Editorial: Sweetheart insurance deal hurts consumers

Published May 22, 2013

Citizens Property Insurance Corp. will never win any popularity contests, and here is another reason why. The state-run insurer's board narrowly decided Wednesday to give away $52 million to a new St. Petersburg insurer with no track record and questionable leadership that will take up to 60,000 Citizens policies. It's a bad deal for Citizens, for homeowners who may be sucked into the small start-up and eventually pay higher rates, and for the state.

Gov. Rick Scott, who defends this corporate welfare, and Citizens board members keep finding more ways to hurt consumers. Florida has been fortunate to avoid direct hits by hurricanes for seven years, and Citizens has a record cash surplus of $6.4 billion. Despite all of the scare tactics about the potential for large assessments after major hurricanes to cover insured losses, Citizens has enough available capital to cover losses from a 1-in-58-year hurricane without any assessments. But the governor and the Citizens board are determined to reduce the size of the insurer regardless of the cost and the poor track record of too many start-up private insurers that may bite off more than they can handle.

Heritage Property and Casualty Insurance Co. just opened nine months ago and has about 40,000 customers — all or most of them former Citizens customers. Yet the Citizens board voted 3-2 to more than double Heritage's number of customers and increase the company's capital by roughly 50 percent. Scott says it is Citizens' responsibility to act in the best interest of its policyholders, but the only interest this sweetheart deal serves is Heritage's. It also appears to fly in the face of the intent of the Legislature, where House Speaker Will Weatherford helped stop Citizens' plan last year to loan private insurers $350 million to take policies. The details of Heritage's unusual arrangement are different, but the result is the same: Citizens policyholders are subsidizing an unproven private insurer, and those whose policies are taken by Heritage may wind up with less reliable coverage and higher rates after three years than they would have if they stayed with Citizens. It's no coincidence that Citizens' decision occurred after the legislative session ended even though the discussions with Heritage have been going on since March.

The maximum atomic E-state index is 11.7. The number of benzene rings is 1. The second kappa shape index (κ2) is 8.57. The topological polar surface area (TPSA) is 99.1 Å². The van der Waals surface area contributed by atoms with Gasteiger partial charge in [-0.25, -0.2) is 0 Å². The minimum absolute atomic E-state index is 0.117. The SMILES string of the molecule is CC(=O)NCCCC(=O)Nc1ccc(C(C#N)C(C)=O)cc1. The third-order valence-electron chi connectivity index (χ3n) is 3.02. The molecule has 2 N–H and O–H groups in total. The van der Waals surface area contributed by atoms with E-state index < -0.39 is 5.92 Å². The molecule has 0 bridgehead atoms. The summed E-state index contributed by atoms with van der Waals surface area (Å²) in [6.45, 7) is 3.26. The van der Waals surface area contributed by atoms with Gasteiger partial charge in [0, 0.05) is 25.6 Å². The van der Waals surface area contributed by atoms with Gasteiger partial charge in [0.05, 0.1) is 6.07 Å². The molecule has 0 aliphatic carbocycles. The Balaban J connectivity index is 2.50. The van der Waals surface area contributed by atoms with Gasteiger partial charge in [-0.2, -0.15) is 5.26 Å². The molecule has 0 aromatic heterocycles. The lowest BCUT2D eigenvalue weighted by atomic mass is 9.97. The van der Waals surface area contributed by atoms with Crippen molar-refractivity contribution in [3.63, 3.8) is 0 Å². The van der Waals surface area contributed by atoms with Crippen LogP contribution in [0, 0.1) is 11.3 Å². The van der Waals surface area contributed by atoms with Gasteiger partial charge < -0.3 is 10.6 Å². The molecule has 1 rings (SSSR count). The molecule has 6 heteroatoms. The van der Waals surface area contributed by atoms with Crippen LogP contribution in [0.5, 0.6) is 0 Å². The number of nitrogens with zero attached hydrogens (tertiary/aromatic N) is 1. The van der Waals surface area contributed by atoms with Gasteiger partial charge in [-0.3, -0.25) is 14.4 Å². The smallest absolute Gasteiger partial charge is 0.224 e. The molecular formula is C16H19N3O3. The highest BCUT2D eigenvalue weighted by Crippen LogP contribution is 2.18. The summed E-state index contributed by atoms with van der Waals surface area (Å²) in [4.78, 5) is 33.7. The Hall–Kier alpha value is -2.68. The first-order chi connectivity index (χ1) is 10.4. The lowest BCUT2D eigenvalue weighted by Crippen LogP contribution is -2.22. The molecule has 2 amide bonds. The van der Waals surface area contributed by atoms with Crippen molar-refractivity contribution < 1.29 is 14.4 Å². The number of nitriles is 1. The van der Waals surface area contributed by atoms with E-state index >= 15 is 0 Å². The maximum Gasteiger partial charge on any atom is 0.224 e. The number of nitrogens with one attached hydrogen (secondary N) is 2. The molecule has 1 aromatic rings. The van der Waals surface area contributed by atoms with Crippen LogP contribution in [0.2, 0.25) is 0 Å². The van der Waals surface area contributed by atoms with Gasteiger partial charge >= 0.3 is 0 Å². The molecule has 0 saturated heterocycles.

Citizens president Barry Gilway praised Heritage during Wednesday's meeting and called it well-qualified with "exceptional management.'' The company's best qualification appears to be its $140,000 in political contributions to the governor and state Republican Party in the few months it has been in business. Gilway also has an odd definition of "quality management.'' Heritage's president, Richard Widdicombe, has previously run insurance companies in Florida that were fined by the state for dozens of violations. Its vice president of claims operations, Paul G. Neilson, worked for Citizens and oversaw its controversial reinspection program that cost 250,000 homeowners more than $200 million in increased premiums. So the same guy who helped bring in millions to Citizens through a suspect reinspection program now is taking tens of millions from Citizens for his new private company. How convenient.

There is nothing inherently wrong with reducing the size of Citizens if private companies are willing to assume the policies and policyholders have a choice in going or staying. What is wrong is pursuing that strategy at the expense of Citizens policyholders and diverting tens of millions from Citizens to a politically connected start-up company with no track record. Floridians deserve better.